2 February 1845, New York (NY) Herald, pg. 2:
QUARRELS AMONG THE FORTY THIEVES.—We have been very much amused during the past week with the quarrels between the Plebeian and the Morning News, otherwise better known under the soubriquet of Slamm, Bang & Co., and Patrick O’Sullivan & Co. These quarrels are only the commencement of a long fight between the contending factions of the New York Democracy.
8 May 1848, New York (NY) Herald, pg. 4:
This spring an association of canal lines was formed, for the express purpose of rescuing the business altogether out of the hands of the clique in Albany, familiarly known as the “forty thieves.”
11 October 1856, New York (NY) Herald, “Candidates for Mayor,” pg. 4:
The next opponent to the inexorable Fernando is Isaac O. Barker, put forward by the rump of the Know Nothings, the rank and file of the party having gone over to the Fremont camp. Who is Mr. Barker? a very amiable, weak man. He was, in 1852, a member of that Corporation which, from its outrageous expenditures and corruptions, was termed the den of “forty thieves.”
31 October 1856, Boston (MA) Daily Atlas, pg. 1:
Out would-be Mayors are said to display great munificence in this line, particularly Messrs. Libby and Barker—the former an anti-Wood spoils Democrat, the latter a Know Nothing, properly so called—one of the Ned Buntline and Joseph Hiss school—both ex-Aldermen; having each belonged to that famous or rather infamous City Government of 1852, whose members received the very well merited title of “the forty thieves.”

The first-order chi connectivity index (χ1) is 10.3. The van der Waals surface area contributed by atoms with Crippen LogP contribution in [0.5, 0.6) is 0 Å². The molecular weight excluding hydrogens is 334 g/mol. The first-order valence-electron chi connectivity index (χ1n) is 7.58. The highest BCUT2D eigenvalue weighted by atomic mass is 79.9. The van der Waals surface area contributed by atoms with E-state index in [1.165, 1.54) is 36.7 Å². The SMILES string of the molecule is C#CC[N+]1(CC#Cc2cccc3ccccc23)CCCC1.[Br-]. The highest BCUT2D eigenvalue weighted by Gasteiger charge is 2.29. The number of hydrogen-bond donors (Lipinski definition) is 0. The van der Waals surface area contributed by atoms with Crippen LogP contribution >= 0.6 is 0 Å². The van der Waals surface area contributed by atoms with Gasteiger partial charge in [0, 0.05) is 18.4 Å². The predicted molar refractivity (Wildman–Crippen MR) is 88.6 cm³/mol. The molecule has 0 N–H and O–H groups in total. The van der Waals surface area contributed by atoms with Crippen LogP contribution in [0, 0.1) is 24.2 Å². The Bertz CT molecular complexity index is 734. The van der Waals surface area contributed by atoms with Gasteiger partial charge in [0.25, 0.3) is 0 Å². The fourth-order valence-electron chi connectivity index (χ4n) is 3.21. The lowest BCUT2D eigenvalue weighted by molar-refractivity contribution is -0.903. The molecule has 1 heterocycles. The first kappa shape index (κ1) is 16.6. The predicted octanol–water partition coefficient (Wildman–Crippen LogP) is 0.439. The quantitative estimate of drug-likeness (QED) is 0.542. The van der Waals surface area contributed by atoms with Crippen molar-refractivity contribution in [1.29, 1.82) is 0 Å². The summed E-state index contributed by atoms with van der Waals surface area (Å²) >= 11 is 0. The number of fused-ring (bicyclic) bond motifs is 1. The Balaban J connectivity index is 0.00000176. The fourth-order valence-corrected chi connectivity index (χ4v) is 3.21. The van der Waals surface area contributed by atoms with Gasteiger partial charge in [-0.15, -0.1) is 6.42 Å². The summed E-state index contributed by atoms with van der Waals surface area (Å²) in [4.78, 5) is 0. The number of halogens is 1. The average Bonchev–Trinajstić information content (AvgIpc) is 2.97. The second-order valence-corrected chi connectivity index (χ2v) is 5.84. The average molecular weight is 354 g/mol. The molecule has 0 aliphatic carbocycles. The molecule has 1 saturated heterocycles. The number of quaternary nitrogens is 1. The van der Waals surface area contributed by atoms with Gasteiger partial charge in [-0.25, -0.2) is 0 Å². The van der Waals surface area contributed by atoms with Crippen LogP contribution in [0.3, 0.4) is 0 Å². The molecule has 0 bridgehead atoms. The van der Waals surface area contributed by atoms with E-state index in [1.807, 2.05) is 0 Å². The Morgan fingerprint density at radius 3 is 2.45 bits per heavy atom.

30 June 1860, New York (NY) Times, “Ripples from the Aldermanic Pool,” pg. 4:
We heard a fuss not very many years ago about the Common Council known as the “Forty Thieves”—those tutelary guardians under whose auspices the existing City Railroads were put into operation. But the time for talking about “Forty Thieves” would seem to have gone by, and the City subsides into apathy under a system more monstrous and extortionate than anything yet shadowed forth in the course of the world’s municipal experience.
20 May 1878, New York

Times, pg. 2:
The wrath of the Aldermen over the remarks of Recorder Hackett and the ridiculous speech of Mr. Roberts naturally call to mind other episodes of a similar character, one of which, at least, may be retold for the benefit of the present City Fathers. It is in reference to the Common Council of 1852-53, commonly known as “The Forty Thieves.” At that time City railroads were new; only the old Bowery, or Fourth-Avenue, and the Sixth and the Eighth Avenue, Roads were in operation. There was a fever and a rush for charters, and the big job of the lot was a proposed railroad in Broadway. There was money in that, and a great strife for the franchise. Most of the property-owners in Broadway were opposed, but Jacob Sharpe, who knew how to manage a venal Council, was getting the best of them. Then the opponents appealed to the courts, and the subsequent history of the case is thus briefly told: